There are always plenty of articles and commentary written about rapacious lenders and banks taking advantage of the “little guy” by giving him too much credit too easily and then when most inconvenient for the borrower they hit him with higher interest rates or some other financial disadvantage. I’m not about to defend big banks but like any “addict - pusher” relationship you can’t have one without the other.

Credit cards and charge cards are our most common type of short term credit. Frequently we use the terms credit card and charge card interchangeably but they are actually quite different. Keep on reading to see if you were aware of these very important distinctions.

Credit Card

A credit card is issued by a financial company and gives the holder an option to borrow funds, usually at the point of sale. What this means is that you are essentially financing your purchases at a pre-set borrowing rate determined by your credit rating or the whim of the issuer/bank.

Credit cards have higher interest rates than most consumer loans or lines of credit. Some credit cards rates are now approaching 30% and my advice to you is charge only what you can comfortably pay off each month on your credit cards in order to avoid these high interest rates and running the risk of completely destroying your credit rating if you fall behind.

Every store and gas station welcomes payment through credit cards making them one of the most popular forms of payment for consumer goods and services in the US whether the card holder can afford to make the payments or not.

One important note is credit cards differ from a debit card, with which money is automatically deducted from the bank account of the cardholder to pay for the goods or services. This is true even though many debit cards have a credit card affiliation such as Visa or Master Card.

Did you know that credit card use originated in the U.S. in the 1920s?

Early credit cards were issued by various firms (e.g., oil companies and hotel chains) for use at their outlets only. Diners’ Club issued the first universal credit card, which was accepted by a variety of establishments, in 1950.

Charge Card

Charge cards such as American Express require cardholders to pay for all purchases at the end of the billing period (usually monthly). While charge cards are similar to credit cards, the major benefit offered by a charge card is that it has a much higher, often unlimited, spending limit. However, if the balance is not paid when due, cardholders can incur large penalties and do terrific damage to their credit rating.

Let’s examine for a moment when we use credit or charge cards. If we are not paying for all purchases with cash or debit cards we are using some form of credit. The use of credit can be for business purposes to purchase supplies, services, or some other business necessity such as travel or entertainment. It can be for personal use such as an emergency at your home; your car breaks down on the highway, or, as is far too often the case, you use it to purchase non-critical but desirable consumer items. Starbucks comes immediately to mind. That is not to say I don’t enjoy my Starbucks but cash is the best option for these types of purchases. Financing a $4 cup of coffee simply does not make good financial sense.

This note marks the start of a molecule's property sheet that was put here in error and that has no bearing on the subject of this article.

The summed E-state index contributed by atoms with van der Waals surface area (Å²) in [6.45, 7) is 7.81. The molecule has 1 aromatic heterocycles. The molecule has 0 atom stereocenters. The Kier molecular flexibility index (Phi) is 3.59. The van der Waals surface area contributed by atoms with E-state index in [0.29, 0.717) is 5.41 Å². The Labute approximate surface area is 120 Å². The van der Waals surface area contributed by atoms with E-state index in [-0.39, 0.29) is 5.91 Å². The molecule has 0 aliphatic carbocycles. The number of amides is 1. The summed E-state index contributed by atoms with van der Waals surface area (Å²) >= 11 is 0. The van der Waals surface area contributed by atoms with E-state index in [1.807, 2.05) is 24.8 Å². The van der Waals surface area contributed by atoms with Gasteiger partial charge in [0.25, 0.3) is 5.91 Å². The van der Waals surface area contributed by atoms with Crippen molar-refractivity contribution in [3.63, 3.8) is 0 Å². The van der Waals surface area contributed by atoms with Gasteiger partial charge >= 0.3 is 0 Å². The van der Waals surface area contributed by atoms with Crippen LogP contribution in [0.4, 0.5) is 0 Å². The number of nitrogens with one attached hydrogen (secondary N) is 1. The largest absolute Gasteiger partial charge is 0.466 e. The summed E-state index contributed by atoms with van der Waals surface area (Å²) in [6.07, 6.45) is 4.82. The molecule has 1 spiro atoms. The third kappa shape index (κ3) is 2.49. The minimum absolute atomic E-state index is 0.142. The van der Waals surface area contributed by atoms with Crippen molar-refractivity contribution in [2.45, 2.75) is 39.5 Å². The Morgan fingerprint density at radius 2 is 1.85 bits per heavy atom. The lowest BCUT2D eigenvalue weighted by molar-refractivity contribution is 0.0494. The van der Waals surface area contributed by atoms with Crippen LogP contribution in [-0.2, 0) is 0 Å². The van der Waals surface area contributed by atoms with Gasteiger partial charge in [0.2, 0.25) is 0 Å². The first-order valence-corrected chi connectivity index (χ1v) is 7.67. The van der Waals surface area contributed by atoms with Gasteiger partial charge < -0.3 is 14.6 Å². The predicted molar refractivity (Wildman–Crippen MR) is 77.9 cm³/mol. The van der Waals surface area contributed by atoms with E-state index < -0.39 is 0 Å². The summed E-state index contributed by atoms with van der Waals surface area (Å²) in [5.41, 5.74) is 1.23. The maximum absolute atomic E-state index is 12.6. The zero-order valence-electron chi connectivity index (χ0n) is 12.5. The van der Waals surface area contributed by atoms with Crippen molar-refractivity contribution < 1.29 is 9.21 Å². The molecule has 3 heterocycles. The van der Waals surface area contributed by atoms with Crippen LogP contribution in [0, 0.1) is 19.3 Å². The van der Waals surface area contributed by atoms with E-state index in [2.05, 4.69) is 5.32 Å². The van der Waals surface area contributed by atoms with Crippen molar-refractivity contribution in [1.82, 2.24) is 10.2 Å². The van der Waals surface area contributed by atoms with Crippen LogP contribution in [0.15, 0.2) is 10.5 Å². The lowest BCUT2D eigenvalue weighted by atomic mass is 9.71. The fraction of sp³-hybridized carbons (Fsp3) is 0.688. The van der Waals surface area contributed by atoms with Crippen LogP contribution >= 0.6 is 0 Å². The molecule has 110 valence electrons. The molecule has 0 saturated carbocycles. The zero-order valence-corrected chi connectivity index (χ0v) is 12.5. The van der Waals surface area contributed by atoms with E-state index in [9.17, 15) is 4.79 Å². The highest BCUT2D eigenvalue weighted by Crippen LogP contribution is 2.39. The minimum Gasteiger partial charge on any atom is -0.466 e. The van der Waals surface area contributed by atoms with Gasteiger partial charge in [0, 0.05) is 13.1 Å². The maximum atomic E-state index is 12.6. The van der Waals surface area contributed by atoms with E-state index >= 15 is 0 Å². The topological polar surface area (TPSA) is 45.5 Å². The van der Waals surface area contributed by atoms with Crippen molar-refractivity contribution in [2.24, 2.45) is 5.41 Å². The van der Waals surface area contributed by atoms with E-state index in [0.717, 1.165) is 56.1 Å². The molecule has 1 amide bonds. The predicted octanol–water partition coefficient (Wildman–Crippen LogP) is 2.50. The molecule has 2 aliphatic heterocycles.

Clearly the road to financial problems is to finance the mundane and small items that make up our day. If you are whipping out a credit card to buy a cup of coffee, to gas your vehicle, to purchase groceries or clothing, then you are literally financing your way into a high interest debt that simply does not make sense. If you are not paying off these small purchases each month, the bill will continue to grow ever larger and that “cute” pair of jeans you bought on sale will wind up costing you a LOT more money than if you had stopped to think about whether your budget could stand that purchase and you had just paid cash instead.

So why do we make these purchases? For one thing unlike generations from the early and middle part of the 1900’s we have the capability via TV, the Web, and other types of media to see what we are “missing”. We are able to see the luxuries of the rich and famous all day every day.

To make matters worse with credit we can purchase some of the “good life” on credit. By overrating (or even worse, not thinking about it at the point of purchase) your ability to pay for the item or items you just financed may be greatly diminished with time and ever increasing interest rates and penalties.

Lesson to learn - don’t buy on credit except in an emergency.

Instead go on a cash basis or near cash. Next, be realistic and not overly optimistic on your ability to repay debt you accumulate in order to justify a purchase. Stay tuned for the next stop on the express lane to debt.

© 2010 Theodore Henderson

Author's Bio: 

Theodore Henderson, DTM - Distinguished Toastmaster -- The founder of THJ & Associates is a business coach who transforms the business lives of individuals who want to use biblical principles and Christian faith as a guide of success for all of the key areas of their life; spiritual, social, personal, family, and business. He is passionate about speech and communication and the application of biblical principals to business and personal success. Theodore is a Distinguished Toastmaster who leverages his dynamic corporate background to help clients identify and target their niche, discover how to make bold, dramatic shifts in their entrepreneurial life by building a bridge from where they are today to where they want to go.

THJ & Associates: Plan - Communicate - Prosper Blog:

(c) Copyright - Theodore Henderson. All rights reserved worldwide.